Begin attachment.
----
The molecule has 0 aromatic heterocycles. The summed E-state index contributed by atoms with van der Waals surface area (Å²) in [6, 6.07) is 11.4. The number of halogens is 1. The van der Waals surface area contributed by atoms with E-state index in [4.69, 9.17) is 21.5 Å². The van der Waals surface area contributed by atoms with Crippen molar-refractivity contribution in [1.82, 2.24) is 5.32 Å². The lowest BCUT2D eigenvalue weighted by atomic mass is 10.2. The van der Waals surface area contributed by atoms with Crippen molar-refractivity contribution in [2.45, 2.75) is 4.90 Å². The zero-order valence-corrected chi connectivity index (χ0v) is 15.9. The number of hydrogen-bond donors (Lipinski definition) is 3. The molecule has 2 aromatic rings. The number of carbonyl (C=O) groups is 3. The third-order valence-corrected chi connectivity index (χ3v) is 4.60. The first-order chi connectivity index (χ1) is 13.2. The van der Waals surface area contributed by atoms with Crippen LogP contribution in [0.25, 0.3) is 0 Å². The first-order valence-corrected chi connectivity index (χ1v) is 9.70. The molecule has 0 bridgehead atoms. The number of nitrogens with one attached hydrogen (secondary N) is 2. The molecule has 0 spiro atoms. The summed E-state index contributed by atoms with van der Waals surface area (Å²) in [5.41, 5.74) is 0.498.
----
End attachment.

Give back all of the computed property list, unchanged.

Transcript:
The molecule has 0 aromatic heterocycles. The summed E-state index contributed by atoms with van der Waals surface area (Å²) in [6, 6.07) is 11.4. The number of halogens is 1. The van der Waals surface area contributed by atoms with E-state index in [4.69, 9.17) is 21.5 Å². The van der Waals surface area contributed by atoms with Crippen molar-refractivity contribution in [1.82, 2.24) is 5.32 Å². The lowest BCUT2D eigenvalue weighted by atomic mass is 10.2. The van der Waals surface area contributed by atoms with Crippen molar-refractivity contribution in [2.45, 2.75) is 4.90 Å². The zero-order valence-corrected chi connectivity index (χ0v) is 15.9. The number of hydrogen-bond donors (Lipinski definition) is 3. The molecule has 2 aromatic rings. The number of carbonyl (C=O) groups is 3. The third-order valence-corrected chi connectivity index (χ3v) is 4.60. The first-order chi connectivity index (χ1) is 13.2. The van der Waals surface area contributed by atoms with Crippen LogP contribution in [0.25, 0.3) is 0 Å². The first-order valence-corrected chi connectivity index (χ1v) is 9.70. The molecule has 0 bridgehead atoms. The number of nitrogens with one attached hydrogen (secondary N) is 2. The molecule has 0 spiro atoms. The summed E-state index contributed by atoms with van der Waals surface area (Å²) in [5.41, 5.74) is 0.498.